- 1. Implement type obfuscation through stack out-of-bounds read and write
- 2. Arbitrary address reading and writing
- 3. Locate the offset of the ByteArray related member
- 4. 1st shellcode
- 5. Bypass ROP
- 6. Bypass CFG
- 7. Exploitation under 64-bit
jinquan of Qihoo 360 Core Security @jq0904
On June 1, 2018, the 360 Advanced Threat Response Team discovered an in-the-wild flash 0day vulnerability. Last week, Unit 42 published more details about the operation. Subsequently, Kaspersky twitted that the APT group behind the attack was the FruityArmor APT.
In this blog we will disclose further details of this exploit.
The original sample needs to be triggered by the interaction with the Cloud, but there are a lot of inconveniences. Therefore, we spent some time looking into the sample and managed to completely reverse the whole set of exploit code. The code fragments in the following analysis are all reversed codes. The original exploit supports full platforms: xp/win7/win8/win8.1/win10 x86/x64. The following analysis environment is Windows 7 sp1 x86 + Flash 188.8.131.52. The exploitation process of 64-bit version will be briefly mentioned in the last section.
The original sample first defines two very similar classes : class_5 and class_7, and the first member variable of class_7 is a class_5 object pointer:
Afterwards, the replace is called to try to trigger the vulnerability.You can see that a class_5 object and a class_7 object are defined in the replace function, and the two objects are alternately passed as arguments to the function trigger_vul ().
As you can see from the figure below, the trigger_vul method has a total of 256 parameters, which are 128 class_5 objects and 128 class_7 objects appearing alternatively. This is to prepare for the type obfuscation in later step.
First, create a class_6 object inside the trigger_vul to trigger the vulnerability:
Call li(123456) in the class_6 class to trigger RangeError. After modifying the ByteCode, it can trigger the following catch logic (pseudo code). You can see that the variables on the two stacks (local_448 and local_449) are swapped in the catch. The attacker precisely controls the jit stack, causing the two stack variables exchanged to be a cls5 object pointer and a cls7 object pointer that were previously pushed in. Now, the type obfuscation is realized.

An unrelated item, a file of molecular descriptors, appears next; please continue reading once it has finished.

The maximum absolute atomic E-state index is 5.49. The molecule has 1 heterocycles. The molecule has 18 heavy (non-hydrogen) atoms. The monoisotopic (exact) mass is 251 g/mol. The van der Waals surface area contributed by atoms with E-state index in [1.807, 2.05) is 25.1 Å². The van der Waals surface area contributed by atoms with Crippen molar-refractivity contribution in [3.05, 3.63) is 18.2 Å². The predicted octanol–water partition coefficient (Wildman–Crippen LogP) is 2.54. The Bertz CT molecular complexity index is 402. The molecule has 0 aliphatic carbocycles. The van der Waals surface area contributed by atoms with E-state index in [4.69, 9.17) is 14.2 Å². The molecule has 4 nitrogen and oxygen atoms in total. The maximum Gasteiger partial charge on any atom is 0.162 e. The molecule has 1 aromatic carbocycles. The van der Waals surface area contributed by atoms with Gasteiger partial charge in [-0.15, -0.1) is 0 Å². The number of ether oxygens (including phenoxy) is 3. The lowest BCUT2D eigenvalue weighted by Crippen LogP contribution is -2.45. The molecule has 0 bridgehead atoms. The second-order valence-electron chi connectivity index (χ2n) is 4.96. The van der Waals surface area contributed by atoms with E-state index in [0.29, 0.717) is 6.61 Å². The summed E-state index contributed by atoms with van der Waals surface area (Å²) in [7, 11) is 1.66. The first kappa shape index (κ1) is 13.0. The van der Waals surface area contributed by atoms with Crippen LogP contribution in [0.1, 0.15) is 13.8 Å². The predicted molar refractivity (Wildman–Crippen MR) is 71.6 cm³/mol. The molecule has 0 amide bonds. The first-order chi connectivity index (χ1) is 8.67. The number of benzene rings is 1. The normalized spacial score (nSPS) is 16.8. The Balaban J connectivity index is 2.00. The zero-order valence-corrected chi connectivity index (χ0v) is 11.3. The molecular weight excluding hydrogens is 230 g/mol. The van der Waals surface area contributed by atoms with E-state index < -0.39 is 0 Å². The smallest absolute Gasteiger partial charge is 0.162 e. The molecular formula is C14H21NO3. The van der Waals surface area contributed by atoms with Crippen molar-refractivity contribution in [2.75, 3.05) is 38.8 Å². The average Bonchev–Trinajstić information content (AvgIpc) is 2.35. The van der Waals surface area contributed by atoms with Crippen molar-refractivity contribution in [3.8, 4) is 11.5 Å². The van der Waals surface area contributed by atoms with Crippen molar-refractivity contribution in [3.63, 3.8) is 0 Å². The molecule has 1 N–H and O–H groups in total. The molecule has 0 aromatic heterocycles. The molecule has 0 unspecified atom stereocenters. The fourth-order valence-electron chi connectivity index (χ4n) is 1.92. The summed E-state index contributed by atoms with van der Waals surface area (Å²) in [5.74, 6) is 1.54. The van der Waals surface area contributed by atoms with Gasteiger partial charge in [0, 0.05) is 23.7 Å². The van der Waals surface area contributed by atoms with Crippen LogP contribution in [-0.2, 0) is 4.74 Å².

After successfully swapping the pointer, the modified stack data (256 parameters) is assigned back to a cls5_vec object and a cls7_vec object, respectively. In the end, the cls5_vec object is returned which already contains a cls7 object. The rest are all cls5.
The above process in windbg is as follows:
According to the shaded areas, you can see that a cls5 object pointer and a cls7 pointer on the stack are interchanged after the vulnerability is triggered:
After returning to trigger_vul, traverse through the members of cls5_vec and find the cls_5 object whose m_p1 is not 0x11111111. This object is the obfuscated cls_7. The problematic "cls_5" object and the cls_7 object are then saved to the static member.
After the trigger_vul returns results, we will know whether the current environment is x86 or x64 by checking if the _cls5.m_p6 is 0. Then initialize a class_8 object with two obfuscated objects (cls5 and cls7), which is used to implement arbitrary address reading and writing.
The class_8 class is a tool class constructed by the attacker to implement arbitrary address reading and writing. Based on it, a series of read and write functions under x86/x64 are implemented. Let's focus on the implementation of readDWORD32 and writeDWORD32 in this section.
Since the first member of cls7 (var_114) is a cls5 object, so after cls5 is obfuscated with cls7, the modification of cls5.m_p1 is actually the modification of cls7.var_114. Now suppose we have a 32-bit address addr to be read, we only need to assign the value addr-0x10 to cls5.m_p1, then it is equivalent to setting cls7.var_114 to addr-0x10. When read cls7.var_114.m_p1, this statement will treat the value at cls7.var_114.m_p1 as a class_5 object, and read its first member variable, which also means addr-0x10 is treated as a class_5 object, and the four bytes at addr-0x10+0x10 will be read.
The following figure explains why addr-0x10 is required for 32-bit. Due to inheritance reasons, the first 16 bytes of each as3 object structure is fixed (where "pvtbl" is a C++ virtual table pointer, "composite", "vtable" and "delegate" members can be realized by referring to the ScriptObject implementation in the avmplus source), the first member variable of a class object is located at the object's first address +0x10 ( by analogy, 64-bit version is addr-0x20):
Figure: From the memory point of view, after the obfuscation, the operation of cls5 actually affects the value of the corresponding memory in cls7, and then you can read the value of any addr by accessing cls7.var_114.m_p1.
The root cause of writeDWORD32 principle is similar to readDWORD32 and will not be mentioned here.
In clsss_8, the attacker implements a series of feature functions based on the above two functions, all of which are as follows: